Letters: Who Deserves Molokaʻi Renewable Energy Project and Electoral College Should Change
Molokaʻi Deserves True Community Based Renewable Energy
As you may know by now, Hawaiian Electric, as required by the Public Utilities Commission (PUC), is planning to seek proposals for their “Phase 2” Community Based Renewable Energy (CBRE) project on Molokaʻi in early 2021.
The timing of the CBRE request for proposal is an opportunity for Molokaʻi to formalize its own grassroots cooperative and compete for a project that will reduce our reliance on diesel generated electricity, improve grid resiliency, and bring support and relief to our overburdened rate payers.
Molokaʻi community members have joined together to create Molokaʻi Renewable Energy Cooperative (MREC) and are preparing to submit the coopʻs first project, a 2.75MW solar plus battery project, which could meet the electric needs of 1000 households. Our group of community members have been working towards energy independence on Molokaʻi for several years leading up to this project.
A few weeks ago, Hawaiian Electric announced that its own “self-build team” would be bidding for this project, and their community outreach and meetings are already underway. They have announced a public online presentation for Dec 2 for which they will only be accepting written comments and questions.
At this point, the choice of project awardee will be determined by Hawaiian Electric’s RFP team, which means that Hawaiian Electric itself will be the one deciding whether to award the contract to their own company or to another bidder, such as our community-based cooperative. It seems that no matter how objective the RFP team tries to be, it is a fundamentally unfair competition.
The Public Utilities Commission is currently allowing the self-build team to bid on this project under very strict rules requiring that the team is “firewalled” from the Hawaiian Electric RFP team that will be evaluating the bids. However the self-build team has been caught multiple times in the last month breaking the rules of this firewall and their conduct is currently under review by the PUC.
We urge our Molokaʻi community and our lawmakers to call upon the PUC for fairness: to restrict the self-build team from directly applying and competing for community based renewable energy on Molokaʻi.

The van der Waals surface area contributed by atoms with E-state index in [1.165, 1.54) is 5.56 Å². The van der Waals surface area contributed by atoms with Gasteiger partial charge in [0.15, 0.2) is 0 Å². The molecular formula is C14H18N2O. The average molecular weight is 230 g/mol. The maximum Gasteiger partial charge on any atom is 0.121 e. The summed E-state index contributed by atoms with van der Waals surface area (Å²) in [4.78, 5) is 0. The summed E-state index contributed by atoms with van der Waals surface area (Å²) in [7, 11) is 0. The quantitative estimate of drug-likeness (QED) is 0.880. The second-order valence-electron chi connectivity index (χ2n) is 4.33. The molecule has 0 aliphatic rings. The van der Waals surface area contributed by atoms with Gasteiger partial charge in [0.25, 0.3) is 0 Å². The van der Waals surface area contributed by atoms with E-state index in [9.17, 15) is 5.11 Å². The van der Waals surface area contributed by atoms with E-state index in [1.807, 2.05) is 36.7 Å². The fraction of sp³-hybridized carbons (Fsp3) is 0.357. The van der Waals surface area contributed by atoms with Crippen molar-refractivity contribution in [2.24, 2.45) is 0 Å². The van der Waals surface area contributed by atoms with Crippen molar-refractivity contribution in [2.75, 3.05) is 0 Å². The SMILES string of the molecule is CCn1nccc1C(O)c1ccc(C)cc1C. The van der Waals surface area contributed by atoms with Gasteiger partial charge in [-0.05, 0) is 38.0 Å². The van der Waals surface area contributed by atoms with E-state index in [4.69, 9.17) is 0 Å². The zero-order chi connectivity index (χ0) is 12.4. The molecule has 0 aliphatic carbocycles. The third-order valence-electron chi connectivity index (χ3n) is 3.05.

You can submit your comment here, https://puc.hawaii.gov/contact/public-comments/, referencing docket 2015-0389.
As the Molokaʻi Renewable Energy Cooperative continues to formalize its cooperative, outreach, and planning efforts, Molokaʻi residents are invited to join our volunteer working group to help realize our vision in which “100% of Molokaʻi’s electricity needs are met through renewable energy sources that are affordable, sustainable, culturally compatible, and environmentally friendly.” — Todd Yamashita, MREC Board President, Lori Buchanan, MREC Board Vice President, Christopher OʻBrien, MREC Board Treasurer Sequoya, MREC Board Secretary, Makena Fernandez, MREC Board Member
Presidential Electoral College Should Change from Winner Take All to Percentage of Vote
The debate has started again as to whether the US Constitution should be amended in order to change the presidential election process. Some promote eliminating the Electoral College in favor of a direct popular vote for president while others believe the Electoral College should remain unchanged.
Just as compromise solved the initial problems of the framers so it is that compromise can solve this problem. The solution is to change the electoral votes to electoral points and reward each candidate a percentage of points based on the percentage of popular votes received in each state.
This would eliminate the “winner take all” system thus allowing for all the votes to count. A voter is more apt to believe their vote counted when a percentage of popular votes are taken into account rather than the “all or nothing” system currently in existence.
Further, this new system would integrate the desire for a popular vote for president with the need for the individual states to determine who actually gets elected.
For 2020 multiplying the percentage of votes each candidate received (in each state) times the number of electoral votes (in each state) results in the following: Biden 267.23 and Trump 252.33. Multiplying the percentage of popular votes each candidate received (nationwide) times the total number of electoral votes (538) results in the following: Biden 274.92 and Trump 253.40. — Joe Bialek, Cleveland, OH